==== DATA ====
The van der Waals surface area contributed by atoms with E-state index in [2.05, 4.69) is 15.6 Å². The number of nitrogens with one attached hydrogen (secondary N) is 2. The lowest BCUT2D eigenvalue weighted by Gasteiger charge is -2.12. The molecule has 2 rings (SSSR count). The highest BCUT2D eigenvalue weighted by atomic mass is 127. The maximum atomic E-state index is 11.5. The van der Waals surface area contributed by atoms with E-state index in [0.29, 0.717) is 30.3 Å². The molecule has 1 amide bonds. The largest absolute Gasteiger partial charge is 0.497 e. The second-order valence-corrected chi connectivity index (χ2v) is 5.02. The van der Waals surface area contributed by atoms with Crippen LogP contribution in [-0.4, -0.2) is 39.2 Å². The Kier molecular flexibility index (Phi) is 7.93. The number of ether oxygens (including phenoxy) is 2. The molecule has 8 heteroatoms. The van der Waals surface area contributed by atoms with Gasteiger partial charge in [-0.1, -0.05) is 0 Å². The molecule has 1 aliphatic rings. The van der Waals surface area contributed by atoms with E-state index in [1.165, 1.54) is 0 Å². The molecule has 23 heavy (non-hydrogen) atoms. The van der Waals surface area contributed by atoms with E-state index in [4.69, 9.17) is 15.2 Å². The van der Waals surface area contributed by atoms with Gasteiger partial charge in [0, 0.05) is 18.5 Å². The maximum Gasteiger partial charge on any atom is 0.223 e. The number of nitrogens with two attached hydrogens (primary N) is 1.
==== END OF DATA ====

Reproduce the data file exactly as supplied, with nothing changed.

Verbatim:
The van der Waals surface area contributed by atoms with E-state index in [2.05, 4.69) is 15.6 Å². The number of nitrogens with one attached hydrogen (secondary N) is 2. The lowest BCUT2D eigenvalue weighted by Gasteiger charge is -2.12. The molecule has 2 rings (SSSR count). The highest BCUT2D eigenvalue weighted by atomic mass is 127. The maximum atomic E-state index is 11.5. The van der Waals surface area contributed by atoms with E-state index in [0.29, 0.717) is 30.3 Å². The molecule has 1 amide bonds. The largest absolute Gasteiger partial charge is 0.497 e. The second-order valence-corrected chi connectivity index (χ2v) is 5.02. The van der Waals surface area contributed by atoms with Crippen LogP contribution in [-0.4, -0.2) is 39.2 Å². The Kier molecular flexibility index (Phi) is 7.93. The number of ether oxygens (including phenoxy) is 2. The molecule has 8 heteroatoms. The van der Waals surface area contributed by atoms with Gasteiger partial charge in [-0.1, -0.05) is 0 Å². The molecule has 1 aliphatic rings. The van der Waals surface area contributed by atoms with E-state index in [1.165, 1.54) is 0 Å². The molecule has 23 heavy (non-hydrogen) atoms. The van der Waals surface area contributed by atoms with E-state index in [4.69, 9.17) is 15.2 Å². The van der Waals surface area contributed by atoms with Gasteiger partial charge in [0, 0.05) is 18.5 Å². The maximum Gasteiger partial charge on any atom is 0.223 e. The number of nitrogens with two attached hydrogens (primary N) is 1.